BEIRUT: Speaker Nabih Berri, Prime Minister Najib Mikati and Maronite Patriarch Beshara Rai agreed Monday to revive Berri’s hybrid electoral law, which Rai will attempt to persuade the Christian parties to support.
The Future Movement and the Progressive Socialist Party previously opposed Berri’s hybrid proposal, and it remains unclear whether they have changed their stance.
The agreement was made during a meeting in Rome between the three and Environment Minister Nazem Khoury, who represented President Michel Sleiman. The four had held a similar meeting the day before.
Sources close to Bkirki said the leaders also agreed that Rai would try to convince the Christian parties to support Berri’s proposed law that would allow the election of 64 MPs under a proportional representation system and the other 64 under a winner-takes-all setup.
The sources said Berri requested that Rai explain to Maronite leaders how difficult it would be to convince Parliament to endorse the Orthodox law in view of sectarian divisions.
The leaders also discussed the issue of holding a spiritual summit. They agreed that it would be hard for the divided Dar al-Fatwa to convene such a summit. In principle, the next summit should be held in Dar al-Fatwa, because the previous one was held in Bkirki.
During a discussion of the Cabinet’s performance, Rai demanded that the government act swiftly on issues pertaining to the people’s livelihood.
Berri supported Rai and asked Mikati to refer the long-awaited public sector salary raise to Parliament.
For his part, Mikati said the ongoing disputes between rival parties were to blame for the Cabinet’s inefficiencies.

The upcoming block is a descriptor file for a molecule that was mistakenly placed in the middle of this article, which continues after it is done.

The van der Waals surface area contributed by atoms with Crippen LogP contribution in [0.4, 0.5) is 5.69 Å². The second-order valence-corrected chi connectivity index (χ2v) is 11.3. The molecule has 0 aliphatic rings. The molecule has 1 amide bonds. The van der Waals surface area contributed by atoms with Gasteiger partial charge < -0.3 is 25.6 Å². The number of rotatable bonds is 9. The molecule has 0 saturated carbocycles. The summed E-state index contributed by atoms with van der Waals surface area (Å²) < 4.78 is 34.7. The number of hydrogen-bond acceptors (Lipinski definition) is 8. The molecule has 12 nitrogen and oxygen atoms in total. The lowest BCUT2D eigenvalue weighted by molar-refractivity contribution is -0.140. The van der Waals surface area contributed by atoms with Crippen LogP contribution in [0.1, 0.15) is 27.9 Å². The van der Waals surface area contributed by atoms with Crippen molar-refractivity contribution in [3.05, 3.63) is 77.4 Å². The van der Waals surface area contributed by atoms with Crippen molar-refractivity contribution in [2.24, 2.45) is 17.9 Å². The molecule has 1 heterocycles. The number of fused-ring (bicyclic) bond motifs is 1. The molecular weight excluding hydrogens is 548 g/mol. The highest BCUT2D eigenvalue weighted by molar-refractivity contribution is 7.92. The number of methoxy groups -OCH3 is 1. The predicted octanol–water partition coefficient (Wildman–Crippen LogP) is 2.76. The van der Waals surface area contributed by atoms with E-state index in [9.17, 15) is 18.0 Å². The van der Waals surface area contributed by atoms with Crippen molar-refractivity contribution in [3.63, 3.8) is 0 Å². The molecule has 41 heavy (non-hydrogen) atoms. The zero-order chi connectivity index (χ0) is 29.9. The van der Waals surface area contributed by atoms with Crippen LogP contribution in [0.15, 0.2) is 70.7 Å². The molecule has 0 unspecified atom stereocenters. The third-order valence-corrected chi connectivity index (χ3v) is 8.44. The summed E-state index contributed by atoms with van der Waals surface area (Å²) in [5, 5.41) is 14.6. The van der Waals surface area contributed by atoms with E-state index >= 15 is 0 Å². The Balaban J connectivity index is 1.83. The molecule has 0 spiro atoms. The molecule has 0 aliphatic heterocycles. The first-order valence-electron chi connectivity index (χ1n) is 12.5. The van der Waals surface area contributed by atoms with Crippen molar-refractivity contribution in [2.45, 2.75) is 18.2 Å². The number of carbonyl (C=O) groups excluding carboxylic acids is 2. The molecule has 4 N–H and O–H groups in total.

A source close to Berri confirmed to The Daily Star that the speaker, Sleiman and Mikati had agreed on a draft electoral law.
“It seems President Sleiman, Speaker Berri and Prime Minister Mikati have agreed on a draft electoral law during the meetings in Rome, since minister Khoury, who is close to Sleiman, attended the meetings [to represent him],” the source said.
“They tasked the patriarch with convincing the Christian sects [to endorse it]; there are signs that consensus is starting to emerge, let’s wait and see.”
The source said he did not have information about the details of the law.
Speaking to reporters after the meeting in Rome, Mikati said a plan for elections had been reached, but refused to elaborate: “A comprehensive, two-page plan over the parliamentary elections was reached during the meeting,” he said. He added that several draft laws were discussed. “The issue now is in the hands of his eminence [Rai], he will contact the parties represented in Parliament, particularly Christian groups, in order to reach agreement on a new electoral law to provide fair representation for all Lebanese,” he said.
Asked whether elections would be postponed, Mikati said: “I stress the elections will be held under the [chosen] law.”
Mikati, Rai and Berri are in Rome to attend the inauguration of Pope Francis which is to take place Tuesday.
Future Movement MP Ammar Houri said that no one had informed his group about the outcome of the two meetings in Rome.
“We heard about it through media outlets. We heard Prime Minister Mikati saying that the patriarch will inform the Christian parties about the draft electoral law. But we do not know who will inform the other Lebanese groups,” Houri said.
Also Monday, President Michel Sleiman, who is touring West African states, reiterated his opposition to the Orthodox proposal, vowing that he would challenge it before the Constitutional Council if it were adopted.
“I said I will challenge the Orthodox proposal and I will not back down on my decision. This is a firm stance and I will challenge it a million times when it is referred to me to sign,” Sleiman posted on Twitter.
The president also voiced his opposition to delaying elections and said there was still time to reach consensus over a new voting system.
“I do not accept talks on postponing elections and we cannot think of that, as there is still enough time to pass a new law,” Sleiman said.